Global terrorism: we have made great progress in the war on terror. there’s no chance that terrorists will ever wipe out the human race.

Global warming: this is a problem on massive scale  – we have made no progress in the last ten years – only backwards.

Why do humans respond to some threats so well, and some so poorly? We’ve evolved to respond to threats that have four features – and terrorism has all four, whereas climate change has none.

  1. Intentional
    1. The brain devotes specific networks to understanding other human minds – what others think, want, plan hope.
    2. This makes us hyper-vigilant for signs of all things human – that’s why we see faces in the clouds, and not clouds in faces.
    3. It’s why we care about underwear bombers but not the flu (which kills 400,000 a year). Or our children being kidnapped but not about child obesity. Terrorists, child molesters – human agents. Viruses and french fries – objects.
    4. In the same week: Boston marathon bombing – 3 people died. 4 died in fishing accidents, 186 in a China earthquake, 1,000+ in the Bangladesh factory, 
    5. If the WTC had fallen from lightening hitting the towers, we wouldn’t remember the date it happened. 
  2. Immoral
    1. Humans feel disgust and anger as reactions to moral rules. Moral rules, as they’ve been known since the beginning, are generally about food and sex. Most societies have moral rules about food and sex, but not about air conditioning.
    2. Global warming makes us worry, but it doesn’t make us disgusted – the way gay marriage and flag burning do.
  3. Imminent
    1. The human brain is a ‘get out of the way’ machine. Good at getting out of the way of oncoming dangers.
    2. Then, 400,000 years ago, we got a new trick – thinking about getting out of the way soon – not in the moment now. Our ability to think about the future is a new skill, relatively.
    3. Terror is a threat today, and climate change is all of our tomorrows.
  4. Instant
    1. The human brain is very sensitive to changes,like weight, size, light. But it’s not sensitive to these changes if they happen very slowly. It can be massive but still go unnoticed…
    2. For example: baldness happens one hair at a time!
    3. When environmental disasters happen all at once, we get upset – like a massive oil spills.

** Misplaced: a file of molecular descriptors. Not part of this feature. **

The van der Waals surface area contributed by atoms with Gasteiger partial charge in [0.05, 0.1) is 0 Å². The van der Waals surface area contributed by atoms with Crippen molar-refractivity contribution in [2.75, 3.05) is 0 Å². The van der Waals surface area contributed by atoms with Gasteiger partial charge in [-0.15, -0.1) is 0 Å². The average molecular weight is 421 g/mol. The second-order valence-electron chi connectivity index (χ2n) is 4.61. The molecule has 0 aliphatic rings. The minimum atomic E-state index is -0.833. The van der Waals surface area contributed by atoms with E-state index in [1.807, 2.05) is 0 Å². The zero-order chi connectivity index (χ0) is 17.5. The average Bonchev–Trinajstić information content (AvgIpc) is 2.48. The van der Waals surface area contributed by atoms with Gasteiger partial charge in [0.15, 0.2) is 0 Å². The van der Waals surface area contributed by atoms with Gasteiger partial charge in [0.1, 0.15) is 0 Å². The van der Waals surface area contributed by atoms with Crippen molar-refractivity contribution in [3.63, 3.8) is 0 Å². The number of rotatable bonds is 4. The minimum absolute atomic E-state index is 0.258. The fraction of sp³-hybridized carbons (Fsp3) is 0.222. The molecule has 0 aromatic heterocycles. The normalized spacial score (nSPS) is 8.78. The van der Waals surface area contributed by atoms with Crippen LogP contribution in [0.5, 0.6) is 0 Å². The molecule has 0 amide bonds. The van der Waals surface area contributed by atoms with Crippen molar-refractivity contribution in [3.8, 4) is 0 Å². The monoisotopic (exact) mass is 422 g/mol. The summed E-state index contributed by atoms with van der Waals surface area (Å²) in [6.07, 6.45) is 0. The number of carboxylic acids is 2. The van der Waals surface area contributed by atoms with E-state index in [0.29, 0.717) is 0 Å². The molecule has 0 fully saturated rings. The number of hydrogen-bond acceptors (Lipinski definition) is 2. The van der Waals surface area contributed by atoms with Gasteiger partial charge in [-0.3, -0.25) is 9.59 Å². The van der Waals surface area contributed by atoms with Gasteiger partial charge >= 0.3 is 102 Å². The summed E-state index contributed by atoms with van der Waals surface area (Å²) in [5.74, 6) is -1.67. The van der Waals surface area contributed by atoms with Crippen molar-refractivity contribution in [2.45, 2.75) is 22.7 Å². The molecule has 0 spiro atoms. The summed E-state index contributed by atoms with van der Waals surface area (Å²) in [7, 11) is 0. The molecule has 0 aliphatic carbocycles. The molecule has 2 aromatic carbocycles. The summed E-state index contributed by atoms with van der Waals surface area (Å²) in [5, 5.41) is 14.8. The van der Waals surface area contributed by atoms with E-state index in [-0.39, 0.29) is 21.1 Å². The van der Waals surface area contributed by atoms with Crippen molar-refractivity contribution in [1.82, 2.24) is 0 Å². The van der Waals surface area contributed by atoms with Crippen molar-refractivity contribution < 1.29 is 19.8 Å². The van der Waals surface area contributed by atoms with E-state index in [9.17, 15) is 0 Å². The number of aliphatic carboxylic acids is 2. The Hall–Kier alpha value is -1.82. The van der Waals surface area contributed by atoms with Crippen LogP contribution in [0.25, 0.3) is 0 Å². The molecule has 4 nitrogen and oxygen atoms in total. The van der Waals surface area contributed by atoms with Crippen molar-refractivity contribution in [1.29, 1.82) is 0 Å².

We are all the progeny of people of humans whose fear was a man with a stick coming to take their food and women. When confronted with these threats, we respond quickly and strongly.

Will tomorrow be better? if we chose our battles like our ancestors, there is no doubt tomorrow will be bleak. But if we can use this new part of our brain to consider the danger coming, our tomorrow can be quite bright.

Israel’s international politics: Ayaan Hirsi-Ali, women’s rights activist

Today Israel is an oasis of peace and economic prosperity in a difficult region. Today Israel has made effort. Today Israel has no peace.

It has something else – quiet.

A better tomorrow would be for this to come to a peaceful end for the Palestinians and Israelis. This peace has become an elusive thing; very few people believe in it, with the exception of Secretary of State John Kerry.

Despite what it is up against, Israel is stronger than it was ten years ago. Sometimes I think that the more they wish for Israel’s destruction, the stronger it becomes.

But what worries me is that Arab and Muslim leaders say they will not rest until Israel is destroyed. In the Arab spring, young Arab and Muslims are trying to stand up to their leaders. But in their passion and hatred of Israel, nothing has changed.

In their tomorrow, Israel does not exist.

Today, the ordinary Israeli man and woman in the street knows this, and is willing to live with this reality.

if Israel’s tomorrow seems incredibly hard to contemplate, we must think about Israel’s yesterday.

People who know that – people as old as the president or older – will maintain faith in Israel today, for I’m sure, if you continue to be as resilient as you are, that tomorrow will be better.